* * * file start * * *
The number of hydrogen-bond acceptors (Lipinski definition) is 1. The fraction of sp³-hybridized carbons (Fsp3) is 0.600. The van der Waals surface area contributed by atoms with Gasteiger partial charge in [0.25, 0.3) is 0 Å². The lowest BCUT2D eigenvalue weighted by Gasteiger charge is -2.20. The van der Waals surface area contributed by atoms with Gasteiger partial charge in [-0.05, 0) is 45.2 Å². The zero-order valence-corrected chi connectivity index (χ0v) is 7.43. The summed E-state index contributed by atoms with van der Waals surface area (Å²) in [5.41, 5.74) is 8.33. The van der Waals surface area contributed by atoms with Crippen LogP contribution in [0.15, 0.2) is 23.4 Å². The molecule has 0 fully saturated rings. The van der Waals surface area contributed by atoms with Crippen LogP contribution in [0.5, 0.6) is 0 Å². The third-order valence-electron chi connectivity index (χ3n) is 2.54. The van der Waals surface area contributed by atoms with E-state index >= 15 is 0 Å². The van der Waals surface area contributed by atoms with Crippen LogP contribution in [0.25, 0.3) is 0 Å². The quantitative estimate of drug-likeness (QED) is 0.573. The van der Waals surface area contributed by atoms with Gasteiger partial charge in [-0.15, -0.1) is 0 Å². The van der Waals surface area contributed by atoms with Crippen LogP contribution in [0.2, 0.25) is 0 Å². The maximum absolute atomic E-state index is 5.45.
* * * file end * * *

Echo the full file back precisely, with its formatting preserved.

The number of hydrogen-bond acceptors (Lipinski definition) is 1. The fraction of sp³-hybridized carbons (Fsp3) is 0.600. The van der Waals surface area contributed by atoms with Gasteiger partial charge in [0.25, 0.3) is 0 Å². The lowest BCUT2D eigenvalue weighted by Gasteiger charge is -2.20. The van der Waals surface area contributed by atoms with Gasteiger partial charge in [-0.05, 0) is 45.2 Å². The zero-order valence-corrected chi connectivity index (χ0v) is 7.43. The summed E-state index contributed by atoms with van der Waals surface area (Å²) in [5.41, 5.74) is 8.33. The van der Waals surface area contributed by atoms with Crippen LogP contribution in [0.15, 0.2) is 23.4 Å². The molecule has 0 fully saturated rings. The van der Waals surface area contributed by atoms with Crippen LogP contribution in [0.5, 0.6) is 0 Å². The third-order valence-electron chi connectivity index (χ3n) is 2.54. The van der Waals surface area contributed by atoms with E-state index >= 15 is 0 Å². The van der Waals surface area contributed by atoms with Crippen LogP contribution in [0.25, 0.3) is 0 Å². The quantitative estimate of drug-likeness (QED) is 0.573. The van der Waals surface area contributed by atoms with Gasteiger partial charge in [-0.15, -0.1) is 0 Å². The van der Waals surface area contributed by atoms with Crippen LogP contribution in [0.2, 0.25) is 0 Å². The maximum absolute atomic E-state index is 5.45.